Maintenance and Repair Services for Inflatable Rafts

Fully equipped with the latest technology and over 14 years experience, IT can handle any job, large or small. From concept to completion, IT provides quality service and products that are guaranteed to meet your specifications and satisfaction. Inflatable Technologies knows the value of serviceable inflatables and offers products and services to meet the highest expectations of outdoor professionals and enthusiasts. From regular maintenance to customized modification and installations, our passionate technicians will deliver!

Inflatable Technologies offers a full line of services, from regular maintenance to customized modifications and installation. Our technicians are passionate repair specialists, who boat themselves! We live, breathe, race, and repair inflatables. If you are interested in checking us out, please don't hesitate to stop by. Highly rated by our clients for quality, innovation and price; we would love to take the time and give you the "nickel" tour of our shop and talk boats.

  • I-beams - Over pressurization. Pressure relief valve is MANDATORY.

    1. There are various manufacturers using I-Beam technology (or Y-Beam in one manufacturer's application). An I-Beam is a vertical support in an inflatable floor applying restrictive force to two hemispheres of fabric. These I-beams give the self-bailing floor the "ribbed" look providing the floor it's mattress like function. On occasion, these I-Beams fail and you're left with an oversized bubble in the floor that is noticeably different than the rest of the I-Beams.
      1. Reasons for failure:
        1. Moisture in the floor attacks the adhesive bond and/or mildew destroys the stitching.
        2. Over pressurizing the floor. Typically, I-Beam floors have a nominal operating pressure of ~2.0 - 2.25 psi. When the floor is inflated, the I-beams store potential energy and displace that energy along the length of the attachment points. When the floor is over-inflated, weaknesses manifest and at some point in the I-beam system, a failure.
        3. Serviceable pressure relief valves set to the manufacturer's recommended release setting are mandatory on I-Beam floors.
  • Baffles - Over-inflating one chamber before inflating the others.
    1. With today's inflatables, we're typically dealing with Low Pressure-High Volume. People are amazed at the standard working pressures of inflatables relative to the one thing everyone has a bit of experience with, car tires. On average, boats need a nominal air pressure of 2.0 to 3.0 p.s.i. Pressures in excess of 3.0 p.s.i add undue stress to the critical seams and provide, to the private boater, little to no performance increases. Put an equal amount of pumps into each chamber until we reach our working pressure, keeping in mind, equality... Our goal here is to keep the baffle assembly as stress free as possible. How do we do that? Equal pressure in each tube.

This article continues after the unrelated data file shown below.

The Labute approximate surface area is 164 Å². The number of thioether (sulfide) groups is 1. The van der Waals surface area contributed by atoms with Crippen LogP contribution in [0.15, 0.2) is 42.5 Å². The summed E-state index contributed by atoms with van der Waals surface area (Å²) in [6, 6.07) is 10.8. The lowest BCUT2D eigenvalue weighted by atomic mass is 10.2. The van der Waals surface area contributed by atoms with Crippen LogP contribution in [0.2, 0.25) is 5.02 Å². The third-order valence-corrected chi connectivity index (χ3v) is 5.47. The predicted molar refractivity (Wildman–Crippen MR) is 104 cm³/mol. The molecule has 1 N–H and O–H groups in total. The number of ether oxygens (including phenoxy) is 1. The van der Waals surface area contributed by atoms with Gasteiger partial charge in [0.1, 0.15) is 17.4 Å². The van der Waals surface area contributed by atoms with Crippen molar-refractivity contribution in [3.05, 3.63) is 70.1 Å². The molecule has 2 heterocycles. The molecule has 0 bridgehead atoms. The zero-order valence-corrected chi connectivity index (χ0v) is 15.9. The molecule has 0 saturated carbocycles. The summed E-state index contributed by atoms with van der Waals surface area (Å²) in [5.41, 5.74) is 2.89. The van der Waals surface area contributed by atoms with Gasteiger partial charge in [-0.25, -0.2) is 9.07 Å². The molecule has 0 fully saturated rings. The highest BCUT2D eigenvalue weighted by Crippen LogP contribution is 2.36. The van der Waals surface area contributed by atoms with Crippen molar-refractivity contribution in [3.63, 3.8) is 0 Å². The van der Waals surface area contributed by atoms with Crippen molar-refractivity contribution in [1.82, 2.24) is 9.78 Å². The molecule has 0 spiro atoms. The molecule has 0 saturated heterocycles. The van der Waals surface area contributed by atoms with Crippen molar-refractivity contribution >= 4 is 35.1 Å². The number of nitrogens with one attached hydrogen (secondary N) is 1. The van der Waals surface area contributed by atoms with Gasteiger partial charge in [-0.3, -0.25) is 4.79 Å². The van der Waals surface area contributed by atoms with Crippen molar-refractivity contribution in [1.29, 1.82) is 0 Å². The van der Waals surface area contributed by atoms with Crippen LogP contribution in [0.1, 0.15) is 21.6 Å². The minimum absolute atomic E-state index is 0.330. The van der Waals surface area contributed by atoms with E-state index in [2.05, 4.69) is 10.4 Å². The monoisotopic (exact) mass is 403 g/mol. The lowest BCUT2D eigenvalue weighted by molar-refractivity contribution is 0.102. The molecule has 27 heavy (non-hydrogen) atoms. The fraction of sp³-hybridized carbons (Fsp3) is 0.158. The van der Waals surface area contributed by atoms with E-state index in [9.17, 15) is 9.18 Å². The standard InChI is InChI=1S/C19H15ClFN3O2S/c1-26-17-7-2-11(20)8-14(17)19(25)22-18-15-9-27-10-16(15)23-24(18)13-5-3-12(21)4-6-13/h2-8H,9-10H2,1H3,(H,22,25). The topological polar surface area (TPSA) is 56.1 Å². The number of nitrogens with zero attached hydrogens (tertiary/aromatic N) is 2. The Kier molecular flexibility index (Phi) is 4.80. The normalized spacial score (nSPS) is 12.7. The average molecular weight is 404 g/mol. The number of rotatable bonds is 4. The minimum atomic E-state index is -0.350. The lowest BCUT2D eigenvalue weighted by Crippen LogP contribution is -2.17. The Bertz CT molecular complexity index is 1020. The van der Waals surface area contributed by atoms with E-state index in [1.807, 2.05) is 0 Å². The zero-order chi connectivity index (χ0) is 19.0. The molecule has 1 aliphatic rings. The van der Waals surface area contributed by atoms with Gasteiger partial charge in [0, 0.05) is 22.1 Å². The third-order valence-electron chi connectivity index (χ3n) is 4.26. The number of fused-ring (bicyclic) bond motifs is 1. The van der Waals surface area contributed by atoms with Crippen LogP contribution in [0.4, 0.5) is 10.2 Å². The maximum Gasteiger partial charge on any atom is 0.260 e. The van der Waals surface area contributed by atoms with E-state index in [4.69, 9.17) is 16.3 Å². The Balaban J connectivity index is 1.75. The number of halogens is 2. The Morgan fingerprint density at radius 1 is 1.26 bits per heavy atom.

• Seams - Similar to baffle failures. Could also be poor mechanical and/or chemical bond.
  • Porosity - UV degradation. Oxidized with minute cracks.
  • Urethane Coatings - Add abrasion resistance.

    1. Abrasion Resistant Coating System (ARC) High performance, high build urethane elastomer coating process offering the greatest level of abrasion resistance and Ultra Violet stability. Other properties include high tensile strength, good elongation, and great adhesion. A major component in our process is a specially formulated aliphatic-hybrid urethane, which has better UV stability, and resistance to many chemicals than aromatic urethanes. The ARC system is hydrolytically stable which means it is not affected by moisture, as are standard urethanes. The ARC system is THE choice of outfitters and rescue agencies - proof that the technology meets the highest demands of professionals. The tried-and-tested, application process guarantees the system will provide years of service on most inflatable substrates. ARC is also especially suitable for the upkeep of new equipment. It protects the fabric, keeps it smooth, hinders oxidation and optimizes gliding properties. New boats are now being offered with similar technologies as standard components. ARC is available in many unique colors (like metallics) historically unavailable in standard elastomeric urethane coating technology. Plus... with inflatables, we're doing some cool custom stuff that was traditionally reserved for custom paint jobs on cars. Sounds expensive? Well that all depends on your objective. If you want THE most bang for your buck then the ARC process is the MOST efficient way to add value and serviceability to your beloved craft.
    2. Question: Will it work on my Havasu?